1. How does an FNP differ from a Physician's Assistant (PA)?
  2. What can I do to make my application stand out?
  3. What grade must I receive on my Admissions Test to be considered for admission to the program?
  4. What is the minimum GPA requirement for admission?
  5. Will I still be able to work as an RN while attending school
  6. Who organizes the internship (clinical) experience?
  7. What will help me to prepare for school?
  8. How is the coursework structured?

1. How does an FNP differ from a Physician's Assistant (PA)?
Very often, FNPs and PAs work collaboratively to provide high-quality care to patients in a variety of settings, but there are differences – both in training and intent.  First, just by definition, PAs work directly with, and under the supervision of, physicians.  Nurse Practitioners function in a more interdependent role, given their initial training and experience as Registered Nurses – in fact, in many states, Maine included, NPs can function independently within their scope of practice, providing primary care services to families and individuals.

In terms of education and training, most NP programs require that an applicant has a BS in Nursing with several years of work experience, functioning as an “expert nurse”, prior to moving on to become an “advanced practice nurse” (another term for NPs and Nurse Anesthetists) through graduate education leading to an MSN (Masters of Science in Nursing); MSN/NP programs are always offered through collegiate Schools of Nursing.  PA programs are graduate programs (MS or MSPA) that require a BA/BS and are almost always run in conjunction with a collegiate-based School of Medicine.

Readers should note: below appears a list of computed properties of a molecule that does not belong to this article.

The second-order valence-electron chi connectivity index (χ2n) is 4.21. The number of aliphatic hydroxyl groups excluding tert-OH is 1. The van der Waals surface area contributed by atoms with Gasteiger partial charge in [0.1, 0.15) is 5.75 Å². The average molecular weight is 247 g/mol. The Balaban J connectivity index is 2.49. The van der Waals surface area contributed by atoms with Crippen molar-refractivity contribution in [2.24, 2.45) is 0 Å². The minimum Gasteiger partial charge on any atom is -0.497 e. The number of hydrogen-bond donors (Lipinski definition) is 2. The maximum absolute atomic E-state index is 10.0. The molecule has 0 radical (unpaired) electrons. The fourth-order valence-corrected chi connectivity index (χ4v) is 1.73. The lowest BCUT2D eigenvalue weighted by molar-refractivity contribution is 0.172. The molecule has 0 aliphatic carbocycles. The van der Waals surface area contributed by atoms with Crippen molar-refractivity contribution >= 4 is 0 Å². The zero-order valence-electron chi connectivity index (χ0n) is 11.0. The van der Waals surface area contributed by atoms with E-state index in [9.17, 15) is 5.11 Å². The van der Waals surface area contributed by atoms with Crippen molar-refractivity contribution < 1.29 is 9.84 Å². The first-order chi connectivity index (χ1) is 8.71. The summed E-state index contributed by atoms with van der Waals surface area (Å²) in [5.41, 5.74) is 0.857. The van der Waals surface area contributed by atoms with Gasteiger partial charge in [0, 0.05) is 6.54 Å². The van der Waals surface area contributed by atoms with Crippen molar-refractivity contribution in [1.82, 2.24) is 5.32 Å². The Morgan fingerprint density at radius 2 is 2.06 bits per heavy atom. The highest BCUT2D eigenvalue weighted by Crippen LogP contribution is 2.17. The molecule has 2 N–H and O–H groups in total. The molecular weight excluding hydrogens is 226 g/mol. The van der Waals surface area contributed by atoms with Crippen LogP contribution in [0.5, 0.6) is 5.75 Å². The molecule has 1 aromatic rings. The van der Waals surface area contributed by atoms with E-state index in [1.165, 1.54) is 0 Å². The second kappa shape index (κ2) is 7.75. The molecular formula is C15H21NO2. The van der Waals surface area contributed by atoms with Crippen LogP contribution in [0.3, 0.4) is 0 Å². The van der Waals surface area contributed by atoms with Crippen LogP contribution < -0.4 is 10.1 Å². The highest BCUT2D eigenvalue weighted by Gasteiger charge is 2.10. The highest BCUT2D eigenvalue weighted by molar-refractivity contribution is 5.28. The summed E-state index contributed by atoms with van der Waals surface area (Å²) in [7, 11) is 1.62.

The educational experience for NPs and PAs is in some ways similar and other ways very different – they each receive a considerable amount of training in Pathophysiology, Disease Processes, Pharmacology and Diagnosis & Treatment.  PAs receive much more training in terms of hospital-based medicine – general surgery, emergency medicine and orthopaedics – while FNPs (specifically) receive much more training in relation to the care of families in communities, with a major focus on the provision of primary care.

2. What can I do to make my application stand out?
Each Applicant is viewed as a “whole”.  Above all, when writing your Admissions Essay -- be honest, be yourself, tell us why you want to be an NP and be SURE to use correct grammar – appropriate usage of terms, spelling and punctuation.  If your undergraduate GPA was not stellar (e.g. just over 3.0, the minimum required for consideration), explain the circumstances in a well-written paragraph or two.  Above all, take responsibility for your own successes and shortcomings – show that you are an individual who we would be proud to have as a graduate of the Husson University FCNP Program!

3. What grade must I receive on my Admissions Test to be considered for admission to the program?
Each application is scored individually on a rubric with a numerical assignment for each section.  Students are required to take an Admissions Test -- either the MAT (Miller’s Analogies Test) or the GRE (Graduate Records Examination).  While there is no specific score required for admission, a high score on either exam receives a higher grade on the rubric and a lower score receives a lower numerical grade